Last week, I thought about pictures and how many I have taken over the last fifty years in which I looked like a troll. I once wrote a post about how I don’t take a decent picture back in 2013. I would link to it, but the post was full of pictures that didn’t migrate with my blog.
Maybe it was the universe agreeing with me I don’t indeed take a decent picture very often.
I turned fifty yesterday and along with gaining another year of life, I also gained wisdom. That looking bad in pictures isn’t the worst thing a person could deal with. It could just be my thing, my jam, my MO.
Kari was a talented writer, a great friend, funny as hell, but dammit if she took a terrible picture.
I decided I was going to tackle this phobia of taking terrible pictures with the exact opposite approach (the psychological approach); by finding the worst possible pictures and looking them straight in the face. Maybe by sharing these pictures, by searching for my “bad” pictures, I will realize that they weren’t so bad after all.
Of course, it is about perspective because when I shared some of these photos in my private Facebook group, many of you remarked how good I looked in them. Maybe you were being nice or maybe you were being honest and it doesn’t even matter. Because if I don’t feel good about them, there aren’t enough friendly words in the world to change my mind.
To be clear, most of the bad pictures were taken before the invention of a selfie or even a smartphone. Now we can edit our pictures to make sure we look just so, carefully curating how the world sees us, and even how we see ourselves.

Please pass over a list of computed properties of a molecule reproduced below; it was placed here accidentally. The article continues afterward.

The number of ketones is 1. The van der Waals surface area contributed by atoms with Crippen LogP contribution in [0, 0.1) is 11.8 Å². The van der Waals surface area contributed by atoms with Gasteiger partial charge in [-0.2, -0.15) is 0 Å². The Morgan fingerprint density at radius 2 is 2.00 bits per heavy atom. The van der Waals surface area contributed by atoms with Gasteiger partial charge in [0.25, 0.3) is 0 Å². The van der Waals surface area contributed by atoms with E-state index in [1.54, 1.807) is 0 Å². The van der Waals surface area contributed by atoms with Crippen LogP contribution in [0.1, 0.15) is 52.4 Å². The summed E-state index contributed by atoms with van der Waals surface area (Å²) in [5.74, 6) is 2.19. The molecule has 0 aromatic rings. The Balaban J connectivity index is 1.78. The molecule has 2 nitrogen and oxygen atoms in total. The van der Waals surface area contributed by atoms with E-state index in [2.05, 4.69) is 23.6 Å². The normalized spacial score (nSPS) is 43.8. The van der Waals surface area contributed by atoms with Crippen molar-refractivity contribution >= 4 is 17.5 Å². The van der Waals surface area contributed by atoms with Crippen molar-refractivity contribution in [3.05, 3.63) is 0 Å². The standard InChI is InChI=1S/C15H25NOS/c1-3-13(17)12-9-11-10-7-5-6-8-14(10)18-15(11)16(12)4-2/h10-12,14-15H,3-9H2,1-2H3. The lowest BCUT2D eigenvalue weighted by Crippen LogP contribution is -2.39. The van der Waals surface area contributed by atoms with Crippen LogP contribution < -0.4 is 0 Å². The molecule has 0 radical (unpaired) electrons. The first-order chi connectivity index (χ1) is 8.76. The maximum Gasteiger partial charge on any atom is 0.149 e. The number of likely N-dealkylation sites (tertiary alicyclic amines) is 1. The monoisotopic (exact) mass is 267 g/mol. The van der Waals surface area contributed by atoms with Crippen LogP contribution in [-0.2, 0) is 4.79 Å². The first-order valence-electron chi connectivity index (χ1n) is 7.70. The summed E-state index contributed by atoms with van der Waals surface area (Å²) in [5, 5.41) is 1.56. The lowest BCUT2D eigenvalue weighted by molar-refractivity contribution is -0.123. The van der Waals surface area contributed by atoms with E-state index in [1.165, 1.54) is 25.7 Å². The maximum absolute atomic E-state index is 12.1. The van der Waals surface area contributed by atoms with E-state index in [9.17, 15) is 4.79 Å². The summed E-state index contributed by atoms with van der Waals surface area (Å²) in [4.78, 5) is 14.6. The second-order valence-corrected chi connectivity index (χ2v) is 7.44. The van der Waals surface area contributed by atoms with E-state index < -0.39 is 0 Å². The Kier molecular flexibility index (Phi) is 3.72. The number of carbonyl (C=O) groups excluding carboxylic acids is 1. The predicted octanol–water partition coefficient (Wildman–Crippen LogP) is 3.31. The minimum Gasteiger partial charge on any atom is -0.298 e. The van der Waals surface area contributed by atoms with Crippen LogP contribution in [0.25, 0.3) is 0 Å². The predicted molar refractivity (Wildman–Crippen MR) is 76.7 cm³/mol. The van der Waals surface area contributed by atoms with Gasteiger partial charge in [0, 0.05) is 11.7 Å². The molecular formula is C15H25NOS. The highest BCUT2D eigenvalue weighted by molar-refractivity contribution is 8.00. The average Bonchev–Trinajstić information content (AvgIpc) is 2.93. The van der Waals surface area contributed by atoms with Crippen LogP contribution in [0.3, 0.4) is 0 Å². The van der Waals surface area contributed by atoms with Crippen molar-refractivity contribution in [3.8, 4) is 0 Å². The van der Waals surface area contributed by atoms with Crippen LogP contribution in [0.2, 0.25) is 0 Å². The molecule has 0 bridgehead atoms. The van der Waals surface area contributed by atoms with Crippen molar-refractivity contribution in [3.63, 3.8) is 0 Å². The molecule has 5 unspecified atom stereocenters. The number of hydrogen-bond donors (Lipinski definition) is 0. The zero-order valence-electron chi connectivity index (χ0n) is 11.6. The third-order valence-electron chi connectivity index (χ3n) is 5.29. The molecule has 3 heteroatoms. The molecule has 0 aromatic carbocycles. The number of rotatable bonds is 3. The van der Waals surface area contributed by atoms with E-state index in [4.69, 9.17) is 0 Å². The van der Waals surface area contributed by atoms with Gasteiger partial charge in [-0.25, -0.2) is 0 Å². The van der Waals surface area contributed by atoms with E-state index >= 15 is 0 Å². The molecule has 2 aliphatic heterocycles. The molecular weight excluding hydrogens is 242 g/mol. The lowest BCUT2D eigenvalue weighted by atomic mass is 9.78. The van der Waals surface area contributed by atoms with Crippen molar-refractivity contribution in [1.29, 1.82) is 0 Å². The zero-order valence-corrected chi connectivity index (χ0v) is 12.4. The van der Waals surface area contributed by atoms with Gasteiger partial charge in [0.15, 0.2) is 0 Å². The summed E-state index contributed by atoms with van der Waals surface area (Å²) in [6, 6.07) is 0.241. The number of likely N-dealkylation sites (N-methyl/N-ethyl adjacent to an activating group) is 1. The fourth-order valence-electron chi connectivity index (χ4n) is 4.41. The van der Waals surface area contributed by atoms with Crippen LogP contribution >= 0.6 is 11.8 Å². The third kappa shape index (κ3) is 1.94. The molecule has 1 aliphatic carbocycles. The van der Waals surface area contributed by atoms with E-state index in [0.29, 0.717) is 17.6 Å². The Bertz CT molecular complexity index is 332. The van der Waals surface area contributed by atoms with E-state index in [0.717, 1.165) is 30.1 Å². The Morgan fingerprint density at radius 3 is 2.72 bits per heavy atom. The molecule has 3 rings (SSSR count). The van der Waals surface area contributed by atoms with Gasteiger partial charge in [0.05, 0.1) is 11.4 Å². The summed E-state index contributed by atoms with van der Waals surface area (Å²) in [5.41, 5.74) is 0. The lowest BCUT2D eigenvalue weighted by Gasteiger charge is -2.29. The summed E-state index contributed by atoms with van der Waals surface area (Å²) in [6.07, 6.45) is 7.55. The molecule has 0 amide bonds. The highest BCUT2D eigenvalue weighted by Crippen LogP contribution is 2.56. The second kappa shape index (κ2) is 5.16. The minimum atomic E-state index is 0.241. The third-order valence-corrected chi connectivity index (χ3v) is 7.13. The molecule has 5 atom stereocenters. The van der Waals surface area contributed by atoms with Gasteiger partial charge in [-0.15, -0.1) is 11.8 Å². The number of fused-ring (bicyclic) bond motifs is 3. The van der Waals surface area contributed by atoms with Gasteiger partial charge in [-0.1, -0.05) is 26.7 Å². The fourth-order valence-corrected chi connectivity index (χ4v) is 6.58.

Pictures changed forever once the smartphone showed up.
Gone were the “bad” pictures.
I noticed after around 2011, my pictures changed too. I didn’t look as bad as I used to because I would spend an embarrassing amount of time trying to prevent ugly pictures from surfacing, or making sure the pictures I put out there were of a certain quality.
Before this, you took the picture and sent it to Walgreens or the grocery store or Shutterfly and waited a week to get them back. When you opened the pictures in the parking lot of the store in your car, one by one you would go through them and be like, “sucks, sucks, sucks, WHY THE HELL CAN I NOT BE READY FOR THE CAMERA? WHO THE HELL IS THIS PERSON? WHAT DID I TAKE A PICTURE OF THE TOILET SEAT FOR??”
But the stories behind those unflattering pictures are good; sometimes really, fantastic. Most times better than the stories behind the pictures that are perfectly executed and groomed.
Like the time I hosted a surprise 50th birthday party for my mom and ended up at the ER for stitches after cutting a watermelon and slicing my finger off in the process. I didn’t want to cancel, so on painkillers and with a poorly bandaged hand, I proceeded with the party.
The towel is a handmade sling one of my friends made for me out of one of my kitchen tea towels. I was a hot fucking mess, but that party was so much fun even though I don’t really remember most of it because of painkillers.
Or the time I fell asleep at a family barbecue (in the middle of the day) because I had taken a Benadryl for a sinus infection (I know) and then had two glasses of wine (I know).